Chairman Joint Chiefs of Staff 2002 External Review of Guantanamo Intelligence Operations
In May, 2015, I published an article that described the FOIA release of the so-called Custer Report. When the Senate Armed Services Committee (SASC) published their report, “Inquiry in the Treatment of Detainees in U.S. Custody” in November 2008, Section III was titled, “Guantanamo Bay as a ‘Battle Lab’ for New Interrogation Techniques.”
The quote was taken from a 2002 report commissioned by the Joint Chiefs of Staff (JCS) on intelligence operations at Guantanamo’s new prison for “war on terror” prisoners. Even 14 years after its writing, the mission statement for the report has been classified. But the report also looked at “The existing mechanism that binds DoD and Interagency exploitation efforts,” as well as “The relationship between the DoD and Interagency elements involved in the interrogation process.” One of the primary interagency elements was the CIA; another was the Defense Intelligence Agency.
The SASC report referred to the JSC study as the “Custer report,” naming it after Colonel John P. Custer, then-assistant commandant of the U.S. Army Intelligence Center and School at Ft. Huachuca, who led the review team for the Joint Chiefs. The report stated, “In his report, COL Custer referred to GTMO as ‘America’s “Battle Lab'” in the global war on terror, observing that ‘our nation faces an entirely new threat framework,’ which must be met by an investment of both human capital and infrastructure.”
Despite the fact the portions of the Custer Report quoted above were not classified in the SASC report, the initial release to my Mandatory Declassification Request bizarrely censored use of the term “Battle Lab” in its 2015 release of the Custer Report or the slides released via MDR request. Evidently, the government was embarrassed by the terminology. Indeed, when others in government heard use of such terminology back in 2002 and 2003, they were alarmed.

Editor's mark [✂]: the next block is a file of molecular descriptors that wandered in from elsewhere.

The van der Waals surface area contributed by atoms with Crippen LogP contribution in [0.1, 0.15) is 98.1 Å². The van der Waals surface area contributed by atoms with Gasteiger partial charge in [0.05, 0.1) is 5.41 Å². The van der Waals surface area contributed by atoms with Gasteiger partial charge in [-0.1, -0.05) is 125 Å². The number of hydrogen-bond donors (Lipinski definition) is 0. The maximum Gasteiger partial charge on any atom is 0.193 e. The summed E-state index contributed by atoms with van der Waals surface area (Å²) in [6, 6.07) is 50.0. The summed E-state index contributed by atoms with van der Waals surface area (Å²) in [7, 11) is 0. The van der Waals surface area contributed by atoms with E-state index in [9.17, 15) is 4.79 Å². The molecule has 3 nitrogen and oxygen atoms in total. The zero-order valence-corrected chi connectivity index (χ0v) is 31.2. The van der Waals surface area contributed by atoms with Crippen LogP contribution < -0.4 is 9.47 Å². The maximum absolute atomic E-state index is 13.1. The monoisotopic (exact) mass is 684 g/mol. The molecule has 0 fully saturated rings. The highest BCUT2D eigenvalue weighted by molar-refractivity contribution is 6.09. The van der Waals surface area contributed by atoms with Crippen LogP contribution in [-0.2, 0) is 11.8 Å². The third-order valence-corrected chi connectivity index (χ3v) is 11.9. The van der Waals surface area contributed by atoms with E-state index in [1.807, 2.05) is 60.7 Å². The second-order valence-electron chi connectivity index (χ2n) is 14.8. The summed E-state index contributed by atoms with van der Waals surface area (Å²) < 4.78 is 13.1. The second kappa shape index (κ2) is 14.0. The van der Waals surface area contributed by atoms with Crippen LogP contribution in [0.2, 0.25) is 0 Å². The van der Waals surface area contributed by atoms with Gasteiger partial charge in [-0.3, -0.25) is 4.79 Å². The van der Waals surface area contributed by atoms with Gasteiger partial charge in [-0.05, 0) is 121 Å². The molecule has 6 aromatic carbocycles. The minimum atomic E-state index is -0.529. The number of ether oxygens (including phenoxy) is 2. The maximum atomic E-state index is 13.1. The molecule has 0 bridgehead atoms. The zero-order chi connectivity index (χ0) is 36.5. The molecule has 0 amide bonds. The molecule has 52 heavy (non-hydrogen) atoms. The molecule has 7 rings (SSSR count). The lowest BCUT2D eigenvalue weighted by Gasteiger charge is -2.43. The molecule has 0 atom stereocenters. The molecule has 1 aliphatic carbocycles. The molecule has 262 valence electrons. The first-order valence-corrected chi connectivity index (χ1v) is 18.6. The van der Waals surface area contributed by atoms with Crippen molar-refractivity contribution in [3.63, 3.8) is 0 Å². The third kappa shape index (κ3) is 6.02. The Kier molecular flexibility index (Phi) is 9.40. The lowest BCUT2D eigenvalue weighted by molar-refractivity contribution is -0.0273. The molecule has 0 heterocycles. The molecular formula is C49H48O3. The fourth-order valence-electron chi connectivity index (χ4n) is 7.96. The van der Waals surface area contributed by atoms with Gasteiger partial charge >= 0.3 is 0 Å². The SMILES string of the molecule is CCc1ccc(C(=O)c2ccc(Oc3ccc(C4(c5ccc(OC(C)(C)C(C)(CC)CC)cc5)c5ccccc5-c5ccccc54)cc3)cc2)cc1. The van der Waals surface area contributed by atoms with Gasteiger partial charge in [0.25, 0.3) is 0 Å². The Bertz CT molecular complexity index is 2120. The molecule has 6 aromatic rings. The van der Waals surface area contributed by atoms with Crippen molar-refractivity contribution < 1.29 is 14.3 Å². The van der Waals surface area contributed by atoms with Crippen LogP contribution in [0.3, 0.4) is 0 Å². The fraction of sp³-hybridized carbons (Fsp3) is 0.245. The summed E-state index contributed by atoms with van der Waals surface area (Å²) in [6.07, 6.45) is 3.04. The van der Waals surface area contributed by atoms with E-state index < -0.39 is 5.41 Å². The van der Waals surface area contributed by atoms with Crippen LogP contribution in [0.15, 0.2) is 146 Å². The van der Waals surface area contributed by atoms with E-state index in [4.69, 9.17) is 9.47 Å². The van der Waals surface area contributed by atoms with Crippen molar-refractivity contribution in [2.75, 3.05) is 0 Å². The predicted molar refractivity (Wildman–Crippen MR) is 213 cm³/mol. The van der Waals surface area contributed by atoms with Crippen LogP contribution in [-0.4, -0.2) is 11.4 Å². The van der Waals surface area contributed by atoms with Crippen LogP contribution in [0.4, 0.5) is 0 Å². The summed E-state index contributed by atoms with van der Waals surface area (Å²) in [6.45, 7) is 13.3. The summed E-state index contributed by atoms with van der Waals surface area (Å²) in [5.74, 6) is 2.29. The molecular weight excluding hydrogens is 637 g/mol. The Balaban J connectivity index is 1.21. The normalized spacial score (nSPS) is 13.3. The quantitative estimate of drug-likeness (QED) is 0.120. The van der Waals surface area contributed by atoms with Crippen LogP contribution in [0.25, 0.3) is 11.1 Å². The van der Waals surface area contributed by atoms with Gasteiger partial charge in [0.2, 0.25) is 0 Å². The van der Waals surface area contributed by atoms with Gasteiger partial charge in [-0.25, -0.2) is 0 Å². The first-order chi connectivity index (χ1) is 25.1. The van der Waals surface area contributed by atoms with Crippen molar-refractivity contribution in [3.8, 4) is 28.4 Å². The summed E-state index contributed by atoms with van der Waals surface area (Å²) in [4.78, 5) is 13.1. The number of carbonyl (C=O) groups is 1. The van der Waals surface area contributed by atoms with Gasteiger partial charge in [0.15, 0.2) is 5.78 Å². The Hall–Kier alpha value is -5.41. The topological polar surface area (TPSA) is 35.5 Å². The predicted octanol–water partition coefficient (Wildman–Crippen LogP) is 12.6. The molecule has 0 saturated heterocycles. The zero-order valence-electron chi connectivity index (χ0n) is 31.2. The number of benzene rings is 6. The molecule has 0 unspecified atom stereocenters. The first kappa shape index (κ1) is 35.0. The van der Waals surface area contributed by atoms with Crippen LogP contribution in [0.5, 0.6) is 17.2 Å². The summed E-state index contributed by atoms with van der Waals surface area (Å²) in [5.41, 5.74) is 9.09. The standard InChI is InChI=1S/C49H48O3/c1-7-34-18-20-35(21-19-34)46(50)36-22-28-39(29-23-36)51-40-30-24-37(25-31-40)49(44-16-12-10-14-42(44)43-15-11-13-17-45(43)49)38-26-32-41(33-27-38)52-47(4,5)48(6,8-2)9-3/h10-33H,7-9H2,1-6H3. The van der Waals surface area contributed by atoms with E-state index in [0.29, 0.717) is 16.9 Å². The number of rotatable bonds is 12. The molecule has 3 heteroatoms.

The Senate report also documented use of similar characteristic language from two Guantanamo commanders, Major General Mark Dunleavy and Major General Geoffrey Miller.
The SASC quoted the Criminal Investigative Task Force (CITF) chief, Colonel Britt Mallow, who provided written testimony to the Senate committee:
MG Dunlavey and later MG Miller referred to GTMO as a “Battle Lab” meaning that interrogations and other procedures there were to some degree experimental, and their lessons would benefit DOD in other places. While this was logical in terms of learning lessons, I personally objected to the implied philosophy that interrogators should experiment with untested methods, particularly those in which they were not trained.
Mallow’s deputy, Mark Fallon, concurred, telling the SASC, “CITF did not concur with the Battle Lab concept because the task force ‘did not advocate the application of unproven techniques on individuals who were awaiting trials…. there were many risks associated with this concept… and the perception that detainees were used for some ‘experimentation’ of new unproven techniques had negative connotations.”
On September 22, 2016, the Department of Defense responded to my appeal of the first FOIA release, and restored the parts of the document and accompanying slide presentation that used the words “America’s Battle Lab” in reference to operations at Guantanamo, and offered display of some new material. These newly released and somewhat less censored documents — there are still large portions of the documents that are redacted — are reproduced below.
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September 10, 2002 Briefing Slides: “GTMO Review, Joint Staff External Review of Intelligence Operations at Guantanamo Bay, Cuba”